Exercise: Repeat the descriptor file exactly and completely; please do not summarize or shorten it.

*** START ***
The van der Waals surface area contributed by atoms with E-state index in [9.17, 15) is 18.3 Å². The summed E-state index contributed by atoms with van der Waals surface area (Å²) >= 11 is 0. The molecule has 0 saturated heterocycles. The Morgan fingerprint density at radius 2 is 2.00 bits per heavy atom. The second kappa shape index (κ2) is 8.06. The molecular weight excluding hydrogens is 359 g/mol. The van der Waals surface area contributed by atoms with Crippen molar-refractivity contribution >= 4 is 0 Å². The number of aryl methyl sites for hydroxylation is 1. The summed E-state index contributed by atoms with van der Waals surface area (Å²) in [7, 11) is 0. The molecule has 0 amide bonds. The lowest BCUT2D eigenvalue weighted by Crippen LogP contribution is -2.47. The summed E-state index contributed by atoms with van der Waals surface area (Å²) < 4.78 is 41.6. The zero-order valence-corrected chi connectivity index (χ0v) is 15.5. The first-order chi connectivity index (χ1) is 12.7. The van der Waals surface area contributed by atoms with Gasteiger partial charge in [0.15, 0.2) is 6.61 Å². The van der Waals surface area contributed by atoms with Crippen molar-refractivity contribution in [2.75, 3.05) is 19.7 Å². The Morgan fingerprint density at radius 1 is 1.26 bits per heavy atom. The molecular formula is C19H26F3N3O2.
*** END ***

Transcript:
The van der Waals surface area contributed by atoms with E-state index in [9.17, 15) is 18.3 Å². The summed E-state index contributed by atoms with van der Waals surface area (Å²) >= 11 is 0. The molecule has 0 saturated heterocycles. The Morgan fingerprint density at radius 2 is 2.00 bits per heavy atom. The second kappa shape index (κ2) is 8.06. The molecular weight excluding hydrogens is 359 g/mol. The van der Waals surface area contributed by atoms with Crippen molar-refractivity contribution >= 4 is 0 Å². The number of aryl methyl sites for hydroxylation is 1. The summed E-state index contributed by atoms with van der Waals surface area (Å²) in [7, 11) is 0. The molecule has 0 amide bonds. The lowest BCUT2D eigenvalue weighted by Crippen LogP contribution is -2.47. The summed E-state index contributed by atoms with van der Waals surface area (Å²) < 4.78 is 41.6. The zero-order valence-corrected chi connectivity index (χ0v) is 15.5. The first-order chi connectivity index (χ1) is 12.7. The van der Waals surface area contributed by atoms with Gasteiger partial charge in [0.15, 0.2) is 6.61 Å². The van der Waals surface area contributed by atoms with Crippen molar-refractivity contribution in [2.75, 3.05) is 19.7 Å². The Morgan fingerprint density at radius 1 is 1.26 bits per heavy atom. The molecular formula is C19H26F3N3O2.